Norway Takes Hard Look at Climate Risk for Vast Oil RichesBy
Norway appoints commission to look at climate-change risks
Norway is western Europe’s biggest oil and gas producer
What is 47 billion barrels in oil and gas really worth in an age where renewable sources are increasingly filling the world’s energy needs?
That’s what Norway, western Europe’s biggest oil and gas producer, is asking itself as it prepares to take a hard look at the risks climate change poses to its economy and its petroleum resources even as it moves exploration and production farther into the Arctic.
After being re-elected last month, the Conservative-led government is now setting up a commission to study climate-related risks, ranging from physical threats to the impact of changes in energy consumption on the value of its oil and gas resources, Climate and Environment Minister Vidar Helgesen said.
Martin Skancke, an economist and former Finance Ministry top bureaucrat, will lead the seven-member commission composed of academics, which will present its conclusions by Dec. 14, 2018, the Finance Ministry said in a statement on Friday.
“We’re seeing both accelerating climate change that can lead to large costs as a consequence of infrastructure destruction, and accelerating technology changes, especially in energy and transportation,” Helgesen said in a phone interview on Thursday. “That’s coming very fast, and that has an impact on the value of fossil resources over time.”
Petroleum production, led by Statoil ASA, has made Norway one of the richest countries in the world, helping it amass a 8 trillion-krone ($1 trillion) sovereign wealth fund. But Norwegians are now increasingly questioning whether it makes financial or moral sense to invest in more exploration and output as energy sources such as solar and wind become cheaper. There’s also a debate swirling over whether the wealth fund, known colloquially as the oil fund, should sell off oil-related stocks, after divesting most of its coal share.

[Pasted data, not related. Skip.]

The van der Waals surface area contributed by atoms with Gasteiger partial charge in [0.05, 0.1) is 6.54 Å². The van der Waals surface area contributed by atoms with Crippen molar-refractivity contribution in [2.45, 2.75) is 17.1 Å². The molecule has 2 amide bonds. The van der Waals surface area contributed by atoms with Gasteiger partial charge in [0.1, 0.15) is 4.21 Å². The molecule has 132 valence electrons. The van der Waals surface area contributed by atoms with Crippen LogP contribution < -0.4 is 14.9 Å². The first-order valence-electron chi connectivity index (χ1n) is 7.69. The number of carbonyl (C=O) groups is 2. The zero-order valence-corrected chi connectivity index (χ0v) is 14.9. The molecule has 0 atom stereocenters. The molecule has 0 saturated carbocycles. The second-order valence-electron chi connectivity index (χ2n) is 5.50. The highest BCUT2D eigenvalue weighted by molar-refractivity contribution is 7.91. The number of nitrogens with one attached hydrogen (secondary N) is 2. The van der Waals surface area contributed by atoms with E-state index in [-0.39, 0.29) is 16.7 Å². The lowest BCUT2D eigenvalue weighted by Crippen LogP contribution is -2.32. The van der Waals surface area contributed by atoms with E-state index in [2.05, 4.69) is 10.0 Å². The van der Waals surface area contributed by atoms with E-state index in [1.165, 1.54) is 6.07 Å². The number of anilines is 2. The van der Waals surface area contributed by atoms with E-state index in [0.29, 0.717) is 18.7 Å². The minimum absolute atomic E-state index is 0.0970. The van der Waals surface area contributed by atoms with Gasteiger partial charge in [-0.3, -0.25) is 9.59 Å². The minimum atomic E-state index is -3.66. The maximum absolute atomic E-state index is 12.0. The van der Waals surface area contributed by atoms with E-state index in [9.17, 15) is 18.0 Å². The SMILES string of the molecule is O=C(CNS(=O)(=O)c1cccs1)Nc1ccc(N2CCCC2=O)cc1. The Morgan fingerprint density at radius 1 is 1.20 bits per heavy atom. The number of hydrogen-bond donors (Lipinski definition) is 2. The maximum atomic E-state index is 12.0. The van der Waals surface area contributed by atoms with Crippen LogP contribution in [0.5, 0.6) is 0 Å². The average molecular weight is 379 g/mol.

Norway still has the equivalent of an estimated 47 billion barrels left in discovered and undiscovered oil and gas resources after production started at the Ekofisk field in 1971.
But the recent election campaign saw a fierce debate over the future of Norway’s petroleum industry, which lost about 50,000 jobs during the recent market downturn. A key lawmaker from the opposition Labor Party, typically a staunch support of the oil industry, came under fire from labor unions as well as the government parties for suggesting a review of climate-related risks to the economy should include scrutiny of tax breaks on oil exploration expenses.
Nothing is now sacred for the commission set to be announced next week. It will have a broad mandate and be able to define relevant climate risks, including the petroleum-tax system if it wants to, Helgesen said. Still, the commission’s mandate doesn’t include proposing measures to reduce emissions or changes in the tax system, the Finance Ministry said.
“The commission will consider climate risk broadly, and that means they can make considerations of different risk factors for Norway, nothing excluded,” Helgesen said. “But it’s not a commission that will make recommendations for climate or tax policy or other things.”